Don’t Waste Your College Life

This week the blog is sponsored by Bethlehem College & Seminary where John Piper is Chancellor. Learn more, then take the 30 seconds required to either start an application or refer a student.

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“Him we proclaim, warning everyone and teaching everyone with all wisdom, that we may present everyone mature in Christ.” (Colossians 1:28)

Bethlehem College & Seminary exists to spread a passion for the supremacy of God in all things for the joy of all peoples through Jesus Christ by equipping men and women to treasure Christ above all things, to grow in wisdom and knowledge over a lifetime, and to glorify God in every sphere of life. This institutional vision means our philosophy of education is designed to shape a certain kind of person for a lifetime, not merely offer technical, professional, or career training.

One way to express the vision for the college is this: We seek to educate students who graduate as mature adults who are ready to witness for Christ with wisdom and wonder for the rest of their lives. Or, to put it another way, the aim of our college is Christian discipleship, the formation of mature Christian adults through rigorous study of the Great Books, in the light of the Greatest Book, for the sake of the Great Commission. This document endeavors to clarify this vision of education.

Forming Mature Christian Adults

We begin with the notion of maturity. In an age of extended adolescence, our goal is not to entertain boys and girls but to establish stable men and women in the faith through challenge. Generally speaking, many incoming undergraduate students at Bethlehem College & Seminary have a good grounding in Christian belief and practice. While they are by no means perfect in either, most of them come from good Christian homes and churches that have grounded them in the faith before they arrive at our doors. Thus, our college students tend to have assumptions about Christian belief and practice with which we largely, if not completely, agree.

What then do they gain from their Bethlehem education? One of the effects of our curriculum on students is to strengthen many of their (good and biblical) assumptions by subjecting them to stress-testing. The effect of exposing students to alternative perspectives and challenging them to think through difficult questions is to build resiliency in their faith. In most universities, such challenges often come with the goal of undermining or overthrowing these beliefs and assumptions. But at Bethlehem, our goal is to strengthen, solidify, and (sometimes) correct these assumptions, beliefs, and practices. Strengthening a student’s faith requires subjecting them to a process of engagement with authors and texts that articulate beliefs and ideas that differ from their own. This process, while often uncomfortable and difficult for the students, is good for them and the solidity of their Christian convictions. A biblically-grounded, missions-minded, liberal arts education forces them to think about why they believe what they believe, compels them to explore the deeper reasons for their faith, and shapes their overall orientation to the world.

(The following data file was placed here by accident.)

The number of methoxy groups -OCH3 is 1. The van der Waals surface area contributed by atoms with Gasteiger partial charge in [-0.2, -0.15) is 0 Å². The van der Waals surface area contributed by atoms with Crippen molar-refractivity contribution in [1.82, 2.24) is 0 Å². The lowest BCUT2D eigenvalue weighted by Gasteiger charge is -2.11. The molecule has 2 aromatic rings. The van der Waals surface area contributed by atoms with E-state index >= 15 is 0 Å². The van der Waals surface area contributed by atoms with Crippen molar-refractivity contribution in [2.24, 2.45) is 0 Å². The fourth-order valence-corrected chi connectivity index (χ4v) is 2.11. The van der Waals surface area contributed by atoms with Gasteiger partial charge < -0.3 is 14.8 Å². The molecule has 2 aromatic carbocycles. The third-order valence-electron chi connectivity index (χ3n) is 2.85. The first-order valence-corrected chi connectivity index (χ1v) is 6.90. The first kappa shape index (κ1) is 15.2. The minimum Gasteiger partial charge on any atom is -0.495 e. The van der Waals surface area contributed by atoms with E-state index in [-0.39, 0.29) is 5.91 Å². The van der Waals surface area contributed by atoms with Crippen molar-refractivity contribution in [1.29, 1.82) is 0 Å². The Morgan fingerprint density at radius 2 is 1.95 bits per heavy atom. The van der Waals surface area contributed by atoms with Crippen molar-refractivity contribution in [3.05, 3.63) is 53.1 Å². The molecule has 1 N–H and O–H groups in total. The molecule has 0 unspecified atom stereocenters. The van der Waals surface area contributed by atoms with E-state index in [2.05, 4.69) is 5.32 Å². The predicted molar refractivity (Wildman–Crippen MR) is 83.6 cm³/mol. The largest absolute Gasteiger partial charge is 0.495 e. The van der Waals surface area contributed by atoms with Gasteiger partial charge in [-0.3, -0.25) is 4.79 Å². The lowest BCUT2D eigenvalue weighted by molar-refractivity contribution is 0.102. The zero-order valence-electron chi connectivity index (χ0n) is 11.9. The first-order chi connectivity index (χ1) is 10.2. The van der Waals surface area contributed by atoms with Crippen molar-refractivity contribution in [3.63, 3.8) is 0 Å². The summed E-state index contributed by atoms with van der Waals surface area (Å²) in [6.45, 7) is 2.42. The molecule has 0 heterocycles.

While such education has value in enabling students to commend the faith to others, the first aim of the education is neither apologetic nor evangelistic but formative and personal. We want our students to be real Christians, all the way down. To use Owen Barfield’s description of C. S. Lewis, we want them to be “thoroughly converted.” The contemporary world poses significant intellectual, moral, and affectional challenges for Christians. Standing firm in the evil day demands deep Christian convictions that have been tested and tried through broad exposure to the rigors and weight of a liberal arts education in a global context and led by wise and faithful professors who care about the outcome of our students’ faith.

But the aim of our education is not merely defensive; it also seeks to broaden the mind, enlarge the heart, and enrich the soul of the student. We want students to lean into Reality, to have eyes wide open in wonder at the world that God has made and that man has cultivated and adorned. A biblically-grounded, missions-minded, liberal arts education helps students to grow in wisdom, attuning them to Reality, so that they are ready and equipped to walk wisely and joyfully in the world.

Rooted in the Scriptures

The entire education is oriented and framed by our commitment to the authority, inspiration, sufficiency, and inerrancy of the Bible. At Bethlehem College & Seminary, theology is still the queen of the sciences. As a result, we aim to equip students with the tools necessary to study the Scriptures for themselves in conversation with the best theological minds that God has given to the church throughout the ages and throughout the world. In order to lay a firm foundation in the Scriptures, our programs offer extensive instruction in biblical exegesis, biblical theology, historical theology, and systematic theology. What’s more, we don’t merely seek to give the students the tools to study the Bible; we aim to impart to them a deep love and delight in the word of God.